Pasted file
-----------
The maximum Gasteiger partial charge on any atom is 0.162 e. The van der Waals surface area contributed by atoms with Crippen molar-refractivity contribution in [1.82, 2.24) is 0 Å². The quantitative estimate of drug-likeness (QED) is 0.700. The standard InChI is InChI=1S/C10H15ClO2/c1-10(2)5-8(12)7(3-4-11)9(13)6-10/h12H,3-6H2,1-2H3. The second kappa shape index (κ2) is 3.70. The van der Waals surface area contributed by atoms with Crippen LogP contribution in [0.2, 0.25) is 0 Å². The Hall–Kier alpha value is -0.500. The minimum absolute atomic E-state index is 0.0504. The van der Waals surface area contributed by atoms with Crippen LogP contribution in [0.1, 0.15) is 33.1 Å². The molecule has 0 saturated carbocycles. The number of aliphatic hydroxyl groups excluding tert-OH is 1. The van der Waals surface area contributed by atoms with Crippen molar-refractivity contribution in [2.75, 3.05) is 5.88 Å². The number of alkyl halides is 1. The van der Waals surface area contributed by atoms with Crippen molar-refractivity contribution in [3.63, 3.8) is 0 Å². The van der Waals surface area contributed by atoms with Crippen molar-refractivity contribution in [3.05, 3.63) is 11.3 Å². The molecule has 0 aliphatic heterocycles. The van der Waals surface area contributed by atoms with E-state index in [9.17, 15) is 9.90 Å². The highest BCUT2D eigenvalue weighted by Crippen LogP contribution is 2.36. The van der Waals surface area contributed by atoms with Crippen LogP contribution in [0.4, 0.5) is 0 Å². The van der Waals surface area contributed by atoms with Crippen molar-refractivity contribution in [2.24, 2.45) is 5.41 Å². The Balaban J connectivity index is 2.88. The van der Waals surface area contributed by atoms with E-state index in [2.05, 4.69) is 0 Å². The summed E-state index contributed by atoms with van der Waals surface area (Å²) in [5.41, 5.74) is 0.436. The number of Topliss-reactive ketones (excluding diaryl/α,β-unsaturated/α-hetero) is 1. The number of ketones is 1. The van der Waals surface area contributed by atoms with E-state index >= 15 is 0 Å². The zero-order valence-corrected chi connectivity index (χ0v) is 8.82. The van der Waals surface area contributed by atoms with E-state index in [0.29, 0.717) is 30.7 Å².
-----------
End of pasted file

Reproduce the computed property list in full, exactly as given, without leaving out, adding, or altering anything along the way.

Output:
The maximum Gasteiger partial charge on any atom is 0.162 e. The van der Waals surface area contributed by atoms with Crippen molar-refractivity contribution in [1.82, 2.24) is 0 Å². The quantitative estimate of drug-likeness (QED) is 0.700. The standard InChI is InChI=1S/C10H15ClO2/c1-10(2)5-8(12)7(3-4-11)9(13)6-10/h12H,3-6H2,1-2H3. The second kappa shape index (κ2) is 3.70. The van der Waals surface area contributed by atoms with Crippen LogP contribution in [0.2, 0.25) is 0 Å². The Hall–Kier alpha value is -0.500. The minimum absolute atomic E-state index is 0.0504. The van der Waals surface area contributed by atoms with Crippen LogP contribution in [0.1, 0.15) is 33.1 Å². The molecule has 0 saturated carbocycles. The number of aliphatic hydroxyl groups excluding tert-OH is 1. The van der Waals surface area contributed by atoms with Crippen molar-refractivity contribution in [2.75, 3.05) is 5.88 Å². The number of alkyl halides is 1. The van der Waals surface area contributed by atoms with Crippen molar-refractivity contribution in [3.63, 3.8) is 0 Å². The van der Waals surface area contributed by atoms with Crippen molar-refractivity contribution in [3.05, 3.63) is 11.3 Å². The molecule has 0 aliphatic heterocycles. The van der Waals surface area contributed by atoms with E-state index in [9.17, 15) is 9.90 Å². The highest BCUT2D eigenvalue weighted by Crippen LogP contribution is 2.36. The van der Waals surface area contributed by atoms with Crippen LogP contribution in [0.4, 0.5) is 0 Å². The van der Waals surface area contributed by atoms with Crippen molar-refractivity contribution in [2.24, 2.45) is 5.41 Å². The Balaban J connectivity index is 2.88. The van der Waals surface area contributed by atoms with E-state index in [2.05, 4.69) is 0 Å². The summed E-state index contributed by atoms with van der Waals surface area (Å²) in [5.41, 5.74) is 0.436. The number of Topliss-reactive ketones (excluding diaryl/α,β-unsaturated/α-hetero) is 1. The number of ketones is 1. The van der Waals surface area contributed by atoms with E-state index >= 15 is 0 Å². The zero-order valence-corrected chi connectivity index (χ0v) is 8.82. The van der Waals surface area contributed by atoms with E-state index in [0.29, 0.717) is 30.7 Å².